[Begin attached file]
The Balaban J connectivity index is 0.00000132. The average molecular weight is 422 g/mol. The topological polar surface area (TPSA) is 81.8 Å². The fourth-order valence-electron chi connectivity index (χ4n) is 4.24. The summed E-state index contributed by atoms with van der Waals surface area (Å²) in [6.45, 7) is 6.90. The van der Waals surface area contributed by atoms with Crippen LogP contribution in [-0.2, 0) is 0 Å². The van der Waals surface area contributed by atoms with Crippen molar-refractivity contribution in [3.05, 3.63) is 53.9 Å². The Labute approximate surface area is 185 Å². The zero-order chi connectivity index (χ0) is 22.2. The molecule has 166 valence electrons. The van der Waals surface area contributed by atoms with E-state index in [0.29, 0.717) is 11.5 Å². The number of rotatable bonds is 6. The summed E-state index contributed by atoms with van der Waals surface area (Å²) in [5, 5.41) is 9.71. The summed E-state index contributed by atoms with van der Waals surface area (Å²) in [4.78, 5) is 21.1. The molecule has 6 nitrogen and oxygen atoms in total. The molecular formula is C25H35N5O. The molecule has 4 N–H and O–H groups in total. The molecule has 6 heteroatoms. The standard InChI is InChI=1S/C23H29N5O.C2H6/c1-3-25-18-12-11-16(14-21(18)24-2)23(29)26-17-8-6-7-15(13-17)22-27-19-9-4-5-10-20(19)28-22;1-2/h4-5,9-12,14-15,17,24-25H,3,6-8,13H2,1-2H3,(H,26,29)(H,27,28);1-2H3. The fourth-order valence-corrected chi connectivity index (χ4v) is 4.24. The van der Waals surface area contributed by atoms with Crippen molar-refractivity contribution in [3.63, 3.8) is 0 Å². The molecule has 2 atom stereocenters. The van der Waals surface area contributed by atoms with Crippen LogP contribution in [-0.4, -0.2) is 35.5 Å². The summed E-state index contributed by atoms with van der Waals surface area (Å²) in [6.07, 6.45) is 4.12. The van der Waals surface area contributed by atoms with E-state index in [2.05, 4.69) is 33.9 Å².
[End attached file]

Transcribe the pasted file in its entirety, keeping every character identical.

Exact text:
The Balaban J connectivity index is 0.00000132. The average molecular weight is 422 g/mol. The topological polar surface area (TPSA) is 81.8 Å². The fourth-order valence-electron chi connectivity index (χ4n) is 4.24. The summed E-state index contributed by atoms with van der Waals surface area (Å²) in [6.45, 7) is 6.90. The van der Waals surface area contributed by atoms with Crippen LogP contribution in [-0.2, 0) is 0 Å². The van der Waals surface area contributed by atoms with Crippen molar-refractivity contribution in [3.05, 3.63) is 53.9 Å². The Labute approximate surface area is 185 Å². The zero-order chi connectivity index (χ0) is 22.2. The molecule has 166 valence electrons. The van der Waals surface area contributed by atoms with E-state index in [0.29, 0.717) is 11.5 Å². The number of rotatable bonds is 6. The summed E-state index contributed by atoms with van der Waals surface area (Å²) in [5, 5.41) is 9.71. The summed E-state index contributed by atoms with van der Waals surface area (Å²) in [4.78, 5) is 21.1. The molecule has 6 nitrogen and oxygen atoms in total. The molecular formula is C25H35N5O. The molecule has 4 N–H and O–H groups in total. The molecule has 6 heteroatoms. The standard InChI is InChI=1S/C23H29N5O.C2H6/c1-3-25-18-12-11-16(14-21(18)24-2)23(29)26-17-8-6-7-15(13-17)22-27-19-9-4-5-10-20(19)28-22;1-2/h4-5,9-12,14-15,17,24-25H,3,6-8,13H2,1-2H3,(H,26,29)(H,27,28);1-2H3. The fourth-order valence-corrected chi connectivity index (χ4v) is 4.24. The van der Waals surface area contributed by atoms with Crippen molar-refractivity contribution in [3.63, 3.8) is 0 Å². The molecule has 2 atom stereocenters. The van der Waals surface area contributed by atoms with Crippen LogP contribution in [-0.4, -0.2) is 35.5 Å². The summed E-state index contributed by atoms with van der Waals surface area (Å²) in [6.07, 6.45) is 4.12. The van der Waals surface area contributed by atoms with E-state index in [2.05, 4.69) is 33.9 Å².